Molecular Characterization and Phylogenetic Analysis of a Histone-Derived Antimicrobial Peptide Teleostin from the Marine Teleost Fishes, Tachysurus jella and Cynoglossus semifasciatus
Antimicrobial peptides (AMPs) are host defense peptides that are well conserved throughout the course of evolution. Histones are classical DNA-binding proteins, rich in cationic amino acids, and recently appreciated as precursors for various histone-derived AMPs. The present study deals with identification of the potential antimicrobial peptide sequence of teleostin from the histone H2A of marine teleost fishes, Cynoglossus semifasciatus and Tachysurus jella. A 245 bp amplicon coding for 81 amino acids was obtained from the cDNA transcripts of these fishes. The first 52 amino acids from the N terminal of the peptide were identical to previously characterized histone-derived antimicrobial peptides. Molecular and physicochemical characterizations of the sequence were found to be in agreement with previously reported histone H2A-derived AMPs, suggesting the possible role of histone H2A in innate defense mechanism in fishes.
Antimicrobial peptides (AMPs) have made their mark as an emerging class of natural antibiotics . They represent molecules that have been retained by organisms throughout the course of their evolution as a part of defense mechanism against microbial enemies. Generally these gene-encoded ribosomally synthesized small peptides (<10 kDa) are cationic and very often amphiphilic moieties with selective broad spectrum antimicrobial activity . The net positive charge enables these peptides to selectively attack negatively charged bacterial cell membranes and bring about destruction of the organism by pore formation or destabilization of membrane equilibrium or by penetration into the cell and thereby the impairment of cellular machinery . This unique relatively irresistible mode of action and specific broad spectrum lytic activity to prokaryotes and virtual nontoxicity towards mammalian cells other than transformed cells make them attractive candidates as novel therapeutic agents [4, 5].
Aquatic organisms live in a microbe dominated environment where their protection from the austere external environment is enabled mainly by the mucosal barrier produced by the underlying epithelial cells [6, 7]. Fish mucus is known to contain a number of nonspecific humoral innate immune parameters including antimicrobial peptides [8–10]. Histone-derived antimicrobial peptides (HDAPs) and pleurocidins form two major groups of AMPs reported from fish mucus [9, 10]. Although the role of histone proteins as integral part of eukaryotic chromatin organization and as regulators of transcription is well known, their role in host immune responses is becoming more and more appreciated. The first report on the antimicrobial property of histones was from calf thymus . There are two main types of histones: core histones (H2A, H2B, H3, and H4) and linker histone (H1), rich in either lysine or arginine residues . Though HDAPs are reported from all five classes of histone proteins, H2A-derived AMPs lead the chart in terms of numbers. Parasin , hipposin , buforin I  and II , abhisin , himanturin , sunettin , and molluskin  represent histone H2A-derived AMPs, while onchorhyncin II  and SAM (Salmon antimicrobial protein)  are derivatives of histone H1. Antimicrobial properties of histone H2B , H3, and H4 are also well documented . In the present study we report molecular characterization and phylogenetic analysis of a histone H2A-derived AMP, teleostin from Catfish Tachysurus jella, and Bengal Tongue Sole Cynoglossus semifasciatus.
2. Materials and Methods
2.1. Sample Collection
Live T. jella and C. semifasciatus were collected from Kalamukku harbour, Kochi, Kerala, India. Samples were transported to laboratory in live condition, and blood was collected from the lamellar artery near gill region using 5 mL syringes (RNase free) rinsed in precooled anticoagulant solution (RNase free 10% sodium citrate, pH 7).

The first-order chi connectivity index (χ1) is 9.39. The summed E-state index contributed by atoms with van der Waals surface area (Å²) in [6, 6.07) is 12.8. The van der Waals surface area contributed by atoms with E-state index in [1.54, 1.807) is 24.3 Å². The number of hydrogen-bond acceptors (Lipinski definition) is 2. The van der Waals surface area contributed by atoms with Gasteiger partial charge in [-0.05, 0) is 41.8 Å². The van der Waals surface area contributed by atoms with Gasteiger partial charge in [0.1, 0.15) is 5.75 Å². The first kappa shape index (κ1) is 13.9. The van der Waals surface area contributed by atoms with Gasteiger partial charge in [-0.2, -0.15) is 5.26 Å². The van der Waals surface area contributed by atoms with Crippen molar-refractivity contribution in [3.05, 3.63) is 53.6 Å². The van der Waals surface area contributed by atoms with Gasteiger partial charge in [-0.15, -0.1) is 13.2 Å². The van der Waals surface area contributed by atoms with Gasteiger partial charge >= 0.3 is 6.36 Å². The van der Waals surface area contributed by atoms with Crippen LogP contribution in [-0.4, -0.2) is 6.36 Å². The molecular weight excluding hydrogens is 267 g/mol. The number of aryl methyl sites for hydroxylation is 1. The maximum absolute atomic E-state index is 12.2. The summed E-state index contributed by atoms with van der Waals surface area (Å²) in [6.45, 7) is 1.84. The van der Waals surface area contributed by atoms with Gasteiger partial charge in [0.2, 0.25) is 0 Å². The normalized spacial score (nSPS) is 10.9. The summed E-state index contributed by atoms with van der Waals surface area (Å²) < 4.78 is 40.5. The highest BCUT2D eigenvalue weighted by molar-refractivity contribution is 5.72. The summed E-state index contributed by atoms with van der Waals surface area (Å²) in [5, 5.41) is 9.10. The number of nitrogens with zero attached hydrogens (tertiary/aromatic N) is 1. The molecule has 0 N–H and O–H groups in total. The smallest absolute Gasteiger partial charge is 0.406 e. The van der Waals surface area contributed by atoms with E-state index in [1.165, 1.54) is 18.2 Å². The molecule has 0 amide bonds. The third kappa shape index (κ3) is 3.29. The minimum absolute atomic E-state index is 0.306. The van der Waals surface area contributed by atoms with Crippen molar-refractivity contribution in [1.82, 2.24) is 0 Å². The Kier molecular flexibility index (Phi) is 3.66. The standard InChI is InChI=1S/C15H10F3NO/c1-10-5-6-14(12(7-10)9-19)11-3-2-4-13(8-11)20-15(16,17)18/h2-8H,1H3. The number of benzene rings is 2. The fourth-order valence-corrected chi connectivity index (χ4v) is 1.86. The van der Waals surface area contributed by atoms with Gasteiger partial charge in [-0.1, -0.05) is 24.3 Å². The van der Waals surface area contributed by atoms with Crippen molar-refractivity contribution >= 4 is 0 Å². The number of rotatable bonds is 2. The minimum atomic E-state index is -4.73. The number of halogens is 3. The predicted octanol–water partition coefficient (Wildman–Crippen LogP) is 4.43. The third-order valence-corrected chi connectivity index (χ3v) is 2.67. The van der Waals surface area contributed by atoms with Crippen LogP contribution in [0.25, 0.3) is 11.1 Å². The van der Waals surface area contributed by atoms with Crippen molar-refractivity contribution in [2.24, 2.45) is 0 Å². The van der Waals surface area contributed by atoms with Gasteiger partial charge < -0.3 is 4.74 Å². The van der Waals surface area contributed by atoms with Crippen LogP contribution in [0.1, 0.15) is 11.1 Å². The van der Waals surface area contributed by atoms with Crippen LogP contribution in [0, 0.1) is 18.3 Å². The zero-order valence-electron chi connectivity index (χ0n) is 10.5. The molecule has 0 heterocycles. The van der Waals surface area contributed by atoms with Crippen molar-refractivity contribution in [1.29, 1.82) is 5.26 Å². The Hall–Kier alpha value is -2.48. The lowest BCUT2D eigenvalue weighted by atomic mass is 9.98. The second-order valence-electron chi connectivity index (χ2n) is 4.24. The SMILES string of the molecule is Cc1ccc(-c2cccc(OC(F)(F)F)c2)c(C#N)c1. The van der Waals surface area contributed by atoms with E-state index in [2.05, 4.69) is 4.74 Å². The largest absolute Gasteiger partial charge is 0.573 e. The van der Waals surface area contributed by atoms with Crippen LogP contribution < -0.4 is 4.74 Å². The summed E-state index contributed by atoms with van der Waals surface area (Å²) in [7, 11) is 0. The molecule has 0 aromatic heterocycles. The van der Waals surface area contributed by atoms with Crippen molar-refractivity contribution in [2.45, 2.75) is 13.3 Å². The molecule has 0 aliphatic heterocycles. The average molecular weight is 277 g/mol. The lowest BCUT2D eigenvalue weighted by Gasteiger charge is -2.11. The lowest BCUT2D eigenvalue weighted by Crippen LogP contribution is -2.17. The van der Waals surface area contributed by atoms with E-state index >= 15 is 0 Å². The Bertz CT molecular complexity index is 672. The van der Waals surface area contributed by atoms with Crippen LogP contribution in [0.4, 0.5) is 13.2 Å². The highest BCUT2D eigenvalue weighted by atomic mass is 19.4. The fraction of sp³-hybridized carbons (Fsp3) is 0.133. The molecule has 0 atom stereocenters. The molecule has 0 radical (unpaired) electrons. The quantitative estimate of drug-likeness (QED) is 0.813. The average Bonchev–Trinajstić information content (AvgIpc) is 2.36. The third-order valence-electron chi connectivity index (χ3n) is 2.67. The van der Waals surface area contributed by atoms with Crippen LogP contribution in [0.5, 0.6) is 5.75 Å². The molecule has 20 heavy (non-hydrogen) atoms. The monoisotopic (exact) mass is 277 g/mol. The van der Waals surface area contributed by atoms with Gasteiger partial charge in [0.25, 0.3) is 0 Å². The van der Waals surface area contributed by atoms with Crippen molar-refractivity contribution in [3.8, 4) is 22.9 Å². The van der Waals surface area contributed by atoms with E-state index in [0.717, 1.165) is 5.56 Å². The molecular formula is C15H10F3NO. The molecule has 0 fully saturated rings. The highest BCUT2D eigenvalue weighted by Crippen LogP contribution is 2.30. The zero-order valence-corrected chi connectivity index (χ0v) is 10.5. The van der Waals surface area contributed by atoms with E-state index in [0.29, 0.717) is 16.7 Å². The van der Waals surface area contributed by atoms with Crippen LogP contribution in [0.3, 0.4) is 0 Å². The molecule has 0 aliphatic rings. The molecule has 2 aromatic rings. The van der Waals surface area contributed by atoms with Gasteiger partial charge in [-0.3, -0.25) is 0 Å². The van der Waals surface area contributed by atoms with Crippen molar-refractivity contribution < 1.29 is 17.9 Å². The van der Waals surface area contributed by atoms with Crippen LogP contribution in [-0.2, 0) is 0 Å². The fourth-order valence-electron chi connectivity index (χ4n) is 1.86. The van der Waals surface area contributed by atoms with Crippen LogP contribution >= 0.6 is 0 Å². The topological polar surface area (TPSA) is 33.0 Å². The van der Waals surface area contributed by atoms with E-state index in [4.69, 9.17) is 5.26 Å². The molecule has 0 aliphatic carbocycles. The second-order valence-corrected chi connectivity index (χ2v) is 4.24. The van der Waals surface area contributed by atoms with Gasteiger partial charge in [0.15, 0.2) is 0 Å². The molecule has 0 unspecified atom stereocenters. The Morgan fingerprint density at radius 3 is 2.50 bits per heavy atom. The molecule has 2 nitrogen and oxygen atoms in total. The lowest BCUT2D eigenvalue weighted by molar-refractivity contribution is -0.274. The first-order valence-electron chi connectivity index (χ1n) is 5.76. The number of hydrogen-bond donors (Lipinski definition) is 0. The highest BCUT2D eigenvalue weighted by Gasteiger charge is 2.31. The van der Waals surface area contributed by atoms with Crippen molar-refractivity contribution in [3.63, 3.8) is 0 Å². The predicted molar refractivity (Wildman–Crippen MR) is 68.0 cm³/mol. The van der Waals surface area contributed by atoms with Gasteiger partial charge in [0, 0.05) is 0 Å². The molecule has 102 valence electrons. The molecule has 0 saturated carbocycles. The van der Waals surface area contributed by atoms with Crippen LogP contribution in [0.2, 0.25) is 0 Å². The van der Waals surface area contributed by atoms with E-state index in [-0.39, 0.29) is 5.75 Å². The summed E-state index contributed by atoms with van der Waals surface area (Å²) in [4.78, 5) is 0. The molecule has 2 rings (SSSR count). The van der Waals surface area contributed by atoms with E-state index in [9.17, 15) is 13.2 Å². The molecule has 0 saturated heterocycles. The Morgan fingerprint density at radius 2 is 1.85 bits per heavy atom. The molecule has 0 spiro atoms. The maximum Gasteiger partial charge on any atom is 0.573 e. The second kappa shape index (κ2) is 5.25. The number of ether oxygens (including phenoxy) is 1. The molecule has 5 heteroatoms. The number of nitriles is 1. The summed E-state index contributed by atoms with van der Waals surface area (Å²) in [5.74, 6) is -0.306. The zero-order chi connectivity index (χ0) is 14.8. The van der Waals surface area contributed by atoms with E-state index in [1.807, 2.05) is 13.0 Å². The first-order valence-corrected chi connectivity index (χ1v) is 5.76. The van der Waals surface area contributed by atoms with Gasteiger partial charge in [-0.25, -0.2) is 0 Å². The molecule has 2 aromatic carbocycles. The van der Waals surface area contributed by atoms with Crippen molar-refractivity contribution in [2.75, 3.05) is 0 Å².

2.2. Total RNA Extraction and Reverse Transcription
Total RNA was extracted from the blood cells of the fishes with TRI Reagent in accordance with the manufacturer’s instructions. Purity and quality of the RNA was analysed on 0.8% agarose gel, and the total purified RNA was quantified using spectrophotometer (A260 : A280). Only those RNAs having an absorbance ratio greater than 1.8 were used for the present work. The first strand cDNA was synthesised by reverse transcription in a 20 µL reaction mixture containing 5 µg total RNA, 1x RT buffer, 2 mM dNTPs, 2 mM oligo d(T20), 20 U of RNase inhibitor, and 100 U of M-MLV reverse transcriptase. The reaction was performed at 42°C for 1 h followed by an inactivation step at 85°C for 15 min. The efficiency of the reverse transcription reaction was verified using β-actin gene (primers used, F-5′-GATCATGTTCGAGACCTTCAACAC-3′, R-5′-CGATGGTGATGACCTGTCCGTC-3′) as control.
2.3. PCR Amplification
The PCR amplification of a hipposin-like gene from the cDNA of the fishes was performed in a 25 µL reaction volume containing 1x standard Taq buffer (10 mM Tris-HCl, 50 mM KCl, pH 8.3), 3.5 mM MgCl2, 200 mM dNTPs, 0.4 mM each primer, and 1 U Taq DNA polymerase using the forward primer (5′-ATGTCCGGRMGMGGSAARAC-3′) and reverse primer (5-GGGATGATGCGMGTCTTCTTGTT-3) . The PCR condition involved an initial denaturation of 94°C for 2 minutes followed by 35 cycles of 94°C for 15 seconds, 60°C for 30 seconds, and 68°C for 30 seconds and a final extension at 68°C for 10 minutes. The amplicons were analysed by electrophoresis in 1.5% agarose gel in TBE buffer, stained with SYBR safe, and visualized under UV light. The PCR products were purified and sequenced at SciGenom, India.
2.4. Sequence Analysis and Molecular Characterisation
The sequences were analysed, trimmed, and assembled using GeneTool software. The cDNA-based gene sequences were translated using Expert Protein Analysis System (http://au.expasy.org/). Homology searches of nucleotide sequence and the deduced amino acid sequence were performed using BLASTn and BLASTp algorithm of the National Centre for Biotechnological Information (http://www.ncbi.nlm.nih.gov/blast). The physicochemical characterisations of the peptides were carried out using ProtParam tool (http://cn.expasy.org/cgi-bin/protparam) and the antimicrobial activity by Antimicrobial Peptide Data Base-Prediction (http://aps.unmc.edu/AP/main.php). The potential cleavage sites of various enzymes were predicted with Peptide Cutter tool of ExPASy. Previously reported histone H2A sequences of both vertebrate and invertebrate organisms were retrieved from GenBank and multialigned using ClustalW and GeneDoc computer programmes. Phylogenetic tree was constructed by Neighbor Joining method using the software MEGA 5.05. The three-dimensional structures of the peptides were predicted with the pdb data generated by SWISS-MODEL server using the software PyMOL. Helical properties of the peptide were delineated with Schiffer Edmundson wheel modelling using DNASTAR Lasergene 10.1 programme.